The power of the Web is such that, on a pressing issue, a blogger with a point of view can quickly become nearly as indispensable as such journalists as Martin Wolf of the Financial Times or Paul Krugman or Joe Nocera of The New York Times, as long as the author is sufficiently knowledgeable and determined.
A couple of years ago it was Nouriel Roubini, of New York University’s Stern School of Business, who vaulted to prominence by predicting the global solvency crisis early and often. Today it is Simon Johnson, 46, of the Massachusetts Institute of Technology’s Sloan School of Management, who has emerged as a disinterested critic of US attempts to cope with its ailing banking system.
Johnson’s site is BaselineScenario. He started it in September last year, barely a month after stepping down after sixteen months as chief economist of the International Monetary Fund. He was joined by his brother-in-law, James Kwak, 39, a successful software entrepreneur now retooling at
From a handful of timely op-ed pieces, the site has evolved into a series of full-scale work-ups of the global financial situation, issued roughly every six weeks, as well as a constant stream of blogging commentary on the latest developments. Having worked for more than twenty years on crisis mitigation in countries around the world, Johnson talks easily to bankers, traders, technocrats and elected officials. He is neither Democrat nor Republican, neither especially British nor American (his undergraduate college was Corpus Christi,
“We tell you what the IMF should tell you and would tell you, if only it could speak freely,” says Johnson. “We are trying to speed things up, to run through the bad ideas more quickly.”
Recently he has been telling readers that the United Stated increasingly looks to world economists like a much poorer country headed into the grip of a severe crisis, one in which a relative handful of ruling rich interests are determined not to lose control – a familiar enough story in Russia or Indonesia, Thailand or Korea, but not the way Americans are accustomed to thinking of themselves. In a post last week, High Noon: Geithner vs. the American Oligarchs, Johnson wrote,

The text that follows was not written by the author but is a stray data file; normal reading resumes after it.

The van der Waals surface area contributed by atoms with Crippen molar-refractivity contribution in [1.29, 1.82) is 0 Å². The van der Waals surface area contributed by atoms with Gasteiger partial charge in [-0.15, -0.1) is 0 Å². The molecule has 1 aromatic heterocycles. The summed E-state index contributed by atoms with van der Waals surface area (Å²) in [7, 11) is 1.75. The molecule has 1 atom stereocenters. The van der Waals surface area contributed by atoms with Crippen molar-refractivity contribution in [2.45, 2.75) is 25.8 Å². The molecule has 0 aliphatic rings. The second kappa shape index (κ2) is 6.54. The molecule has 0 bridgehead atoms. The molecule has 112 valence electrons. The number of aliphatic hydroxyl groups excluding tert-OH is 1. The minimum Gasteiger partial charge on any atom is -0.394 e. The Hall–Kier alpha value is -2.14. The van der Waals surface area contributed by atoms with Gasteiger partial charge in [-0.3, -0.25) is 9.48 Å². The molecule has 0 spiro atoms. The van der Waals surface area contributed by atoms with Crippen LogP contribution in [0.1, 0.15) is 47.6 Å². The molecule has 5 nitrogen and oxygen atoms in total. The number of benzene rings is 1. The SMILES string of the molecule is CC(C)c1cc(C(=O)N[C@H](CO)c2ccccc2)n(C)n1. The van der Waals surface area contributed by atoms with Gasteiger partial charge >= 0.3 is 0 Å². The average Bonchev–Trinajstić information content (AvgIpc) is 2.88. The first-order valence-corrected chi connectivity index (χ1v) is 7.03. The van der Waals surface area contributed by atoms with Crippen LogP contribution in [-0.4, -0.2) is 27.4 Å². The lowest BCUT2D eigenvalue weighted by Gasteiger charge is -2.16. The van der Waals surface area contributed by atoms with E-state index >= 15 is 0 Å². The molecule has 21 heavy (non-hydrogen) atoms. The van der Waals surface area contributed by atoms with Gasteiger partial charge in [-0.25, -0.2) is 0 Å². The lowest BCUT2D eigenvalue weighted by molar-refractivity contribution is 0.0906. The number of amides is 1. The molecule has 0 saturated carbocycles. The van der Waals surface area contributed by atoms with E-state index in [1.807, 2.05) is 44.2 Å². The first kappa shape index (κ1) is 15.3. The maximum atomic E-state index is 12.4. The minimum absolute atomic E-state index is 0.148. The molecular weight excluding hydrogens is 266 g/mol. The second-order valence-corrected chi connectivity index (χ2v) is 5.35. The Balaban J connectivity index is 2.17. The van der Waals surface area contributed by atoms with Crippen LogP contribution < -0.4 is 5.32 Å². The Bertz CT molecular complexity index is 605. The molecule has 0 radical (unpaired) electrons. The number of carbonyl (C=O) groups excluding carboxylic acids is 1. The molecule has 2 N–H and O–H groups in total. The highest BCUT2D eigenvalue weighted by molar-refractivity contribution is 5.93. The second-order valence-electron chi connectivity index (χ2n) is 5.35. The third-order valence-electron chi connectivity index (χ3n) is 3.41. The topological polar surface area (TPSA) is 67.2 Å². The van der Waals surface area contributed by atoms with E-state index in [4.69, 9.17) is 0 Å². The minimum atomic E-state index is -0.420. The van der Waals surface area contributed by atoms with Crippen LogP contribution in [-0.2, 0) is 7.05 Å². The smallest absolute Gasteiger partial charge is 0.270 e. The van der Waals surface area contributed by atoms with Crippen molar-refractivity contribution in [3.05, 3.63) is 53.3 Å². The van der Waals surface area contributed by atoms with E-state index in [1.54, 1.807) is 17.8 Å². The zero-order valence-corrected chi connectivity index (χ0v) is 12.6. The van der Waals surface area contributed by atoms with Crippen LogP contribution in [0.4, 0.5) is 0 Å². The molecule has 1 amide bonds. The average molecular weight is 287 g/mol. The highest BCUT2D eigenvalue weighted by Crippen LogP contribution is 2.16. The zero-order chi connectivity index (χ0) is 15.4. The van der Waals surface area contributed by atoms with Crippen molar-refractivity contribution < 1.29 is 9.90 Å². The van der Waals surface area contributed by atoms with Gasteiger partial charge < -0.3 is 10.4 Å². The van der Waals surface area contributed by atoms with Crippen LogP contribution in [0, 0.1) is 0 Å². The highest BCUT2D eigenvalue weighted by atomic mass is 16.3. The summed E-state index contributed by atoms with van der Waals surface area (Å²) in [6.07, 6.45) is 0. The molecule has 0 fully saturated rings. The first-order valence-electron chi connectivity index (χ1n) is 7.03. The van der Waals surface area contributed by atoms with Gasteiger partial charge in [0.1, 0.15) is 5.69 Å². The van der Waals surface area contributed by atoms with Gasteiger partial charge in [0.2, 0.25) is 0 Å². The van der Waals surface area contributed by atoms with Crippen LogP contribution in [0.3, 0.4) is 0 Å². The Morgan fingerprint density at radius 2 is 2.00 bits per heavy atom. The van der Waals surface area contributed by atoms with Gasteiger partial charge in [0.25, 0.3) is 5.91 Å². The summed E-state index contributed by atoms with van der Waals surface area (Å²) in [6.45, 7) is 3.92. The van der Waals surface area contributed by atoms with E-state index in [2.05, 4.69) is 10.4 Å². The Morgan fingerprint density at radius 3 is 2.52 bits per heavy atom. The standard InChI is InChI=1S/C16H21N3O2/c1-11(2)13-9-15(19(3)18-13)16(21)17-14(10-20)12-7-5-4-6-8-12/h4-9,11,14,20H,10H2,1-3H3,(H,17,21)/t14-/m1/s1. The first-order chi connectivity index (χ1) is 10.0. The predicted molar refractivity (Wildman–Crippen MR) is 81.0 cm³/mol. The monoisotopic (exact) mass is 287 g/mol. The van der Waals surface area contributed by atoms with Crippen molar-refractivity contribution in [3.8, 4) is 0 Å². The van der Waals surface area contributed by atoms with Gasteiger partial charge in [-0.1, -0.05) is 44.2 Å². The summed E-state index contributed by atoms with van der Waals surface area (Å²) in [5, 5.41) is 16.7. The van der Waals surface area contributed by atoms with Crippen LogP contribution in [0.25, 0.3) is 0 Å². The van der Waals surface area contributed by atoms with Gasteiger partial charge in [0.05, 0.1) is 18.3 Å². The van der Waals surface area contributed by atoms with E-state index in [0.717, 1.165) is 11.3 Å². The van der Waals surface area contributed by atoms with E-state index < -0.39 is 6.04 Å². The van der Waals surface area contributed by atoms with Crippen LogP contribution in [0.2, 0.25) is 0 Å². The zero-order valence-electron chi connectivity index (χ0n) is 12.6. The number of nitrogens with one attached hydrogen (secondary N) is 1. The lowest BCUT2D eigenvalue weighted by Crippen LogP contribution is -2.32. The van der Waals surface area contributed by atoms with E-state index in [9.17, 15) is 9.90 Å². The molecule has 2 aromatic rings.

There comes a time in every economic crisis or, more specifically, in every struggle to recover from a crisis, when someone steps up to the podium to promise the policies that – they say – will deliver you back to growth. The person has political support, a strong track record, and every incentive to enter the history books. But one nagging question remains.
Can this person, your new economic strategist, really break with the vested elites that got you into this much trouble? The form of these vested interests, of course, varies substantially across situations, but they are always still strong, despite the downward spiral which they did so much to bring about. And fully escaping the grip of crisis really means breaking their power.
The oligarchs he had in mind are, of course, the banks – not a few super-wealthy families but instead a highly concentrated industry, an interlocking web of present and former bankers and investment bankers from companies such as Citigroup, Goldman Sachs, Morgan Stanley, Bank of America, and J.P Morgan Chase The strategist whose plan he was discussing was Treasury Secretary Timothy Geithner, whose plan to ease the strains on the American banking system was ill-received last week as gauzy and apparently timid.
The course of action he urged instead was a forced recapitalization and change of ownership/management in the banking system, to be led by the Federal Deposit Insurance Corporation, empowered by President Barack Obama to take over banks that appear to be insolvent, or otherwise cause them to restructure themselves. Such a massive reorganization would require overcoming perhaps the single strongest interest group in the
I would go back to Teddy Roosevelt 100 years ago, and think about trust busting. Now, the banks don’t violate existing antitrust laws. That’s because our antitrust laws are 100 years old and need to be changed. We need to break them up for exactly the same reason that Rockefeller and the oil interests, Standard Oil, at the end of the nineteenth century, was too powerful, economically and politically. And it had to be broken up. And breaking it up was the right thing to do. That’s where we are with the banks today.
That’s one man’s opinion, of course. There are many other interesting voices in the blogosphere. Johnson recommends a few himself. But no outsider’s voice is more striking at the moment than that of Simon Johnson. And no site better demonstrates the power of the Web to restructure debate, by bringing deep and different thinking to the fore.
The battle of the banks is just beginning. The industry will be very different when it is done.